This focus on recycling capital through divestitures may likely underpin deal flow in the next 12 to 24 months.

With talent hard to secure, executives are turning inside for competitive advantage.

Executives in our survey recognize that when it comes to growth and innovation, the risks and rewards associated with an organization’s talent are among the most critical areas. 

With many major economies running at near-full employment, there is a clear focus on the need to retain and motivate their existing talent.

Having a flexible, well-trained and rewarded workforce is key to an organization’s ability to capitalize on changes in customer buying patterns and emerging technology. Companies need to be able to pivot quickly in response to new technologies or competitive disruption. 

From building a culture where innovation thrives, to defining the company’s purpose, to retraining workers to meet the demands of evolving business models, a company’s people strategy is critical to competitive strength.

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Chapter 2

Key M&A takeaways

8 critical questions executives should ask themselves

Below are the critical questions executives should ask themselves to drive better M&A in today’s deal economy.

  • Global growth desynchronizes while technology and demographics alter the global economic landscape. Advanced analytics and scenario planning, as part of portfolio and strategy reviews, can help companies more quickly identify the next hot spot for growth.

  • Some companies may look to pause their dealmaking, either to integrate previously acquired assets or to reflect on geopolitical impacts on their industry. However, the M&A imperative remains. The pace of change is relentless and M&A has proven to be an effective means to move quickly to gain competitive advantage or defend against future disruptors. Those pausing may soon feel compelled to return to the deal table.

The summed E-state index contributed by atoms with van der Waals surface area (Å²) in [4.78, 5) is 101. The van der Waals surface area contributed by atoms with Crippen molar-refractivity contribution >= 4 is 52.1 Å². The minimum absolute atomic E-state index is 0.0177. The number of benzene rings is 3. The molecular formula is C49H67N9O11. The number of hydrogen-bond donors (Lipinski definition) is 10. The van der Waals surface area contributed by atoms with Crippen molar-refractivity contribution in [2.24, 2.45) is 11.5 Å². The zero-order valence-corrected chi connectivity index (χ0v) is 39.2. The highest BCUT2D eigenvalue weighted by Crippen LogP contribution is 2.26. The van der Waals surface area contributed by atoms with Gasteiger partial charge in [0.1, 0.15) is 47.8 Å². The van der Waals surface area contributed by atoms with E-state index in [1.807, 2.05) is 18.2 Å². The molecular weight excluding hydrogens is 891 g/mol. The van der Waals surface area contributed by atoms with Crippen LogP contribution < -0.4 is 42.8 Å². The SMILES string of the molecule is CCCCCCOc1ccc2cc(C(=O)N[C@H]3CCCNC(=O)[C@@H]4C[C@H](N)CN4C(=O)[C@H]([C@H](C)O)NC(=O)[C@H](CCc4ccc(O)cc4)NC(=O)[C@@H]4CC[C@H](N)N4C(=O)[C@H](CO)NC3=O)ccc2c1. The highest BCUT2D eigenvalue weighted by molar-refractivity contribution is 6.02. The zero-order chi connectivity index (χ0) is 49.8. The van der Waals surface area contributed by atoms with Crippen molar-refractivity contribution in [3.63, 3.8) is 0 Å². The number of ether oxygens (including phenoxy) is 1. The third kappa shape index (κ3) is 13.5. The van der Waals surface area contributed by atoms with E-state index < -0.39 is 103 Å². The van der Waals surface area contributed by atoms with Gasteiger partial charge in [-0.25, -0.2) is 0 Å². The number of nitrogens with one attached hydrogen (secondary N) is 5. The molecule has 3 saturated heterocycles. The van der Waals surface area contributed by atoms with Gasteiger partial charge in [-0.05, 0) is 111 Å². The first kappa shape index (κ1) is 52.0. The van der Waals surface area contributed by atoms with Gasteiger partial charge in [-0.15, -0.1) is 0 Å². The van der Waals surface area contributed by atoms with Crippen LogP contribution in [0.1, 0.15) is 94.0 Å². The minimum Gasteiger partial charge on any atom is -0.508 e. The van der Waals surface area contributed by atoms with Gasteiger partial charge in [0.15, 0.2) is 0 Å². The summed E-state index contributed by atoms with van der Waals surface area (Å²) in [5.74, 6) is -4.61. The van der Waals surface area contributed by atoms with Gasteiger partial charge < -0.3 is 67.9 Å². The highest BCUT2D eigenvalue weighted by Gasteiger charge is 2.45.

• Both anti-trust/competition and broader industry regulations are shifting as industry ecosystems evolve. A better understanding of the new benchmarks and metrics being developed to regulate industries may give companies a competitive M&A advantage.

  • Increasing concerns about tensions between the world’s two largest economies are compelling companies to look at their own supply chains and customers. Building optionality through investments may enable companies to pivot quickly when required to protect their value chains and preserve growth.

  • The rise of private capital, including private equity, super funds and corporate venture capital, has fundamentally reshaped the funding environment. Companies should consider which funding source best suits their needs now and the capital structure best suited for their future growth.

  • Companies that invest more highly into integration either meet or exceed synergy targets. Executives need to plan integration strategies earlier and ensure they factor in the resources and costs that can optimize M&A value creation.

  • Many companies that underpin their synergy targets with monetizing technology, intellectual property or customer innovation appear disappointed with the results. But, unlike top- or bottom-line synergies, these may just take longer to achieve. Companies should incorporate these potential intangible synergies at the earliest stage of the deal process. They should also be prepared to wait a little longer to realize their targets.

  • In tight labor markets, the best candidate you are looking for could already be an employee. Companies need to focus on retaining, motivating and rewarding their existing staff.

Summary

Our latest M&A report notes that regulation, trade and tariffs may foster a deal hiatus for some, while many others move forward with acquisition plans.

About this article

By

Steve Krouskos

EY Global Vice Chair – Transaction Advisory Services

Driving growth and investment priorities for global EY TAS. University of Florida alumnus. Son, husband and father of four.